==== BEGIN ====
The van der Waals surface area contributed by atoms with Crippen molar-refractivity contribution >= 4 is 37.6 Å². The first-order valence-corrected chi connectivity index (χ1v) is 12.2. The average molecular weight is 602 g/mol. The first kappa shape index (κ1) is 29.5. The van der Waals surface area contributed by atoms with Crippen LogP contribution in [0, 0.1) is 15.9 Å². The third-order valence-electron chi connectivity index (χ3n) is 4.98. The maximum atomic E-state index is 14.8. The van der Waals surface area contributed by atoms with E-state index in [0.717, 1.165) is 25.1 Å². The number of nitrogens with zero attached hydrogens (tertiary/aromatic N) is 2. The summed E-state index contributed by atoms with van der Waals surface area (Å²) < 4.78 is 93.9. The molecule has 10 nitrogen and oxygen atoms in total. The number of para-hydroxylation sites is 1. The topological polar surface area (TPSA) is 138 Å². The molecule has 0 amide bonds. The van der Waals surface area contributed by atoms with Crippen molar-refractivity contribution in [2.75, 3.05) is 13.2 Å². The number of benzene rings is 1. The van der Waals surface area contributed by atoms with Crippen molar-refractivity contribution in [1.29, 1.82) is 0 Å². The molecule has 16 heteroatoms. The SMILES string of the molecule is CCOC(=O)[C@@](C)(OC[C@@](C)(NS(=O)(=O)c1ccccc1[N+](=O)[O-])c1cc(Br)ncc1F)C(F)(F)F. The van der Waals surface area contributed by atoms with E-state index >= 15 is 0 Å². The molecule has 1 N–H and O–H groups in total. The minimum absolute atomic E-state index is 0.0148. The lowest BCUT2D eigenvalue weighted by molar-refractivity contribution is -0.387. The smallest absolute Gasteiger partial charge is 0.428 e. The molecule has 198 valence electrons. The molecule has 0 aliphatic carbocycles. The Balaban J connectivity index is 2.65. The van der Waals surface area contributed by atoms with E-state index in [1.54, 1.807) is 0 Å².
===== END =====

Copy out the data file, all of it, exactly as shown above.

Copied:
The van der Waals surface area contributed by atoms with Crippen molar-refractivity contribution >= 4 is 37.6 Å². The first-order valence-corrected chi connectivity index (χ1v) is 12.2. The average molecular weight is 602 g/mol. The first kappa shape index (κ1) is 29.5. The van der Waals surface area contributed by atoms with Crippen LogP contribution in [0, 0.1) is 15.9 Å². The third-order valence-electron chi connectivity index (χ3n) is 4.98. The maximum atomic E-state index is 14.8. The van der Waals surface area contributed by atoms with E-state index in [0.717, 1.165) is 25.1 Å². The number of nitrogens with zero attached hydrogens (tertiary/aromatic N) is 2. The summed E-state index contributed by atoms with van der Waals surface area (Å²) < 4.78 is 93.9. The molecule has 10 nitrogen and oxygen atoms in total. The number of para-hydroxylation sites is 1. The topological polar surface area (TPSA) is 138 Å². The molecule has 0 amide bonds. The van der Waals surface area contributed by atoms with Crippen molar-refractivity contribution in [2.75, 3.05) is 13.2 Å². The number of benzene rings is 1. The van der Waals surface area contributed by atoms with Crippen molar-refractivity contribution in [1.29, 1.82) is 0 Å². The molecule has 16 heteroatoms. The SMILES string of the molecule is CCOC(=O)[C@@](C)(OC[C@@](C)(NS(=O)(=O)c1ccccc1[N+](=O)[O-])c1cc(Br)ncc1F)C(F)(F)F. The van der Waals surface area contributed by atoms with E-state index >= 15 is 0 Å². The molecule has 1 N–H and O–H groups in total. The minimum absolute atomic E-state index is 0.0148. The lowest BCUT2D eigenvalue weighted by molar-refractivity contribution is -0.387. The smallest absolute Gasteiger partial charge is 0.428 e. The molecule has 198 valence electrons. The molecule has 0 aliphatic carbocycles. The Balaban J connectivity index is 2.65. The van der Waals surface area contributed by atoms with E-state index in [1.54, 1.807) is 0 Å².